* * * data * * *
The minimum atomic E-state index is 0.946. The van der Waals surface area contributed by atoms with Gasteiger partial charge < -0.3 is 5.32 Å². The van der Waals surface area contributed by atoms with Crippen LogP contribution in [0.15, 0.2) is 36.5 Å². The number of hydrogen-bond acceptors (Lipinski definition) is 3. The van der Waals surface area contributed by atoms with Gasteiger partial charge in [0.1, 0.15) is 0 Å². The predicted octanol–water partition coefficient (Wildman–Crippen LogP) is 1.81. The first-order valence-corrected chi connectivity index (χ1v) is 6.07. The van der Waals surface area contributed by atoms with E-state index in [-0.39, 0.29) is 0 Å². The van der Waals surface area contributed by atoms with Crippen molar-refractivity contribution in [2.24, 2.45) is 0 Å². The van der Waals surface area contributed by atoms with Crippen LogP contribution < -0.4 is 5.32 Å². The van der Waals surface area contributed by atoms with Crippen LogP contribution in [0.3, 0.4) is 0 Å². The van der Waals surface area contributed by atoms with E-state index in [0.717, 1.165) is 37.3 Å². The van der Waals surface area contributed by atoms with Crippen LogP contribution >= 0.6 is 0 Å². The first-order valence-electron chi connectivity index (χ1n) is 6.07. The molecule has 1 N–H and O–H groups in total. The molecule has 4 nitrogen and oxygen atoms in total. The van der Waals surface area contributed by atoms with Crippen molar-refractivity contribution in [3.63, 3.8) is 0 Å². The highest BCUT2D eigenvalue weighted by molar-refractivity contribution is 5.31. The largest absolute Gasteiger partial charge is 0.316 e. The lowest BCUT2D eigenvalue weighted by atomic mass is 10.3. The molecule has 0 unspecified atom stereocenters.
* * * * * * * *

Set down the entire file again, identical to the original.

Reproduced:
The minimum atomic E-state index is 0.946. The van der Waals surface area contributed by atoms with Gasteiger partial charge < -0.3 is 5.32 Å². The van der Waals surface area contributed by atoms with Crippen LogP contribution in [0.15, 0.2) is 36.5 Å². The number of hydrogen-bond acceptors (Lipinski definition) is 3. The van der Waals surface area contributed by atoms with Gasteiger partial charge in [0.1, 0.15) is 0 Å². The predicted octanol–water partition coefficient (Wildman–Crippen LogP) is 1.81. The first-order valence-corrected chi connectivity index (χ1v) is 6.07. The van der Waals surface area contributed by atoms with E-state index in [-0.39, 0.29) is 0 Å². The van der Waals surface area contributed by atoms with Crippen molar-refractivity contribution in [2.24, 2.45) is 0 Å². The van der Waals surface area contributed by atoms with Crippen LogP contribution < -0.4 is 5.32 Å². The van der Waals surface area contributed by atoms with Crippen LogP contribution in [0.3, 0.4) is 0 Å². The van der Waals surface area contributed by atoms with E-state index in [0.717, 1.165) is 37.3 Å². The van der Waals surface area contributed by atoms with Crippen LogP contribution >= 0.6 is 0 Å². The first-order valence-electron chi connectivity index (χ1n) is 6.07. The molecule has 1 N–H and O–H groups in total. The molecule has 4 nitrogen and oxygen atoms in total. The van der Waals surface area contributed by atoms with Crippen molar-refractivity contribution in [3.63, 3.8) is 0 Å². The highest BCUT2D eigenvalue weighted by molar-refractivity contribution is 5.31. The largest absolute Gasteiger partial charge is 0.316 e. The lowest BCUT2D eigenvalue weighted by atomic mass is 10.3. The molecule has 0 unspecified atom stereocenters.